Calling for tax hikes on the rich is all the rage again – both in the halls of the House of Representatives and on the red carpet at the Met Gala.
The House Ways and Means Committee on September 13 presented its intention to raise the highest marginal income rate a few notches to 39.6% and to introduce a 3% surtax on income above $ 5 million. of dollars. The proposal would fall short of calls to truly “tax the rich,” as demanded by Rep. Alexandria Ocasio-Cortez’s dress at a glitzy night out in New York a few hours later.
Tax policy is considered progressive if the share of income collected increases with the individual’s income – rich Americans would therefore pay a greater proportion of their income than poorer ones. With a regressive fiscal policy, the lower incomes pay a greater percentage of their income in taxes than the richest. The committee’s plan would return tax escalation to roughly what it was just before President Donald Trump approved Republicans’ tax cuts in 2017.
This would still be well below the level of progressivity adopted by the United States in the mid-20th century – when the wealthiest individuals paid a much higher share of their income in taxes than the poor.
In 1950, looking at all federal, state and local taxes, the richest 0.01% of earners paid almost 70% of their income in taxes. In the postwar decades, corporate profits – the main source of income for the rich – were subject to an effective tax rate of 50%. During this time, the rich were subject to high tax rates on wages, dividends, interest and income from partnerships.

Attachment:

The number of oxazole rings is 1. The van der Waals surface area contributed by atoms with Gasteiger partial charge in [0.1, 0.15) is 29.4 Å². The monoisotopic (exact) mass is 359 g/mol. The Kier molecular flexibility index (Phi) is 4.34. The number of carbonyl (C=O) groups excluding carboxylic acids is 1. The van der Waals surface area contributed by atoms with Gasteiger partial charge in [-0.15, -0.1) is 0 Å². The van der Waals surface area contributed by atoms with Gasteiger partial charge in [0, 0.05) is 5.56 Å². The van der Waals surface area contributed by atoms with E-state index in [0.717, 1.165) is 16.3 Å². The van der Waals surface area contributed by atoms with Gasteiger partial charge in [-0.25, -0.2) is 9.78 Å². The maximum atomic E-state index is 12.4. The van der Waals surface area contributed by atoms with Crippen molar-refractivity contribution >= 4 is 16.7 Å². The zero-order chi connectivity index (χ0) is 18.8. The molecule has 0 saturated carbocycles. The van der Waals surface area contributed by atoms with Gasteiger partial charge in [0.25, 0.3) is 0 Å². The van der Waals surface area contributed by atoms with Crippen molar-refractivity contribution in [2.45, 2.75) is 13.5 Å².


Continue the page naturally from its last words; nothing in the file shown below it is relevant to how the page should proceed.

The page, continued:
The progressivity of the US tax system has declined dramatically over the past seven decades. The result is that for most income levels, the US tax system now looks like a flat tax that becomes regressive at the top, meaning the super rich pay proportionately less. Today, virtually all income groups pay about 28% of their income in taxes, with the exception of the richest 400 Americans, who each have over $ 2 billion in wealth today and pay about 25%. taxes.
Working-class and middle-class Americans pay a substantial amount of taxes because of payroll taxes, which are high and barely affect the rich, and local and state sales taxes, which are regressive – they levy a greater part of a lower salary than that on a large income. Even households that do not pay federal income tax because of their low income pay a similar percentage as wealthier households because of these other taxes.
The low tax rates of today’s super-rich are in part aided by the collapse of the federal corporate tax. In the 1950s, 5-7% of national income came from corporate income tax. By 2018, that figure had fallen to just 1.5%.
The effective tax rate falls further for billionaires because they can avoid reporting individual income by asking their companies not to pay dividends and to hold their stocks without realizing their earnings.
The proposal unveiled by House Democrats would significantly increase taxes for millionaires. But that would largely leave billionaires off the hook, despite their wealth exploding during the pandemic. More ambitious proposals in the Senate would impose their unrealized capital gains. In our view, this would be a bold addition that would help the United States reconnect with its tradition of tax justice.
Gabriel Zucman is associate professor of economics at the University of California at Berkeley. Emmanuel Saez is professor of economics at the University of California at Berkeley. This was first published by The Conversation – “‘Tax the Rich’? The Democrats’ plans to make the rich pay a little more will hardly shake America’s long slide towards progressive taxation â.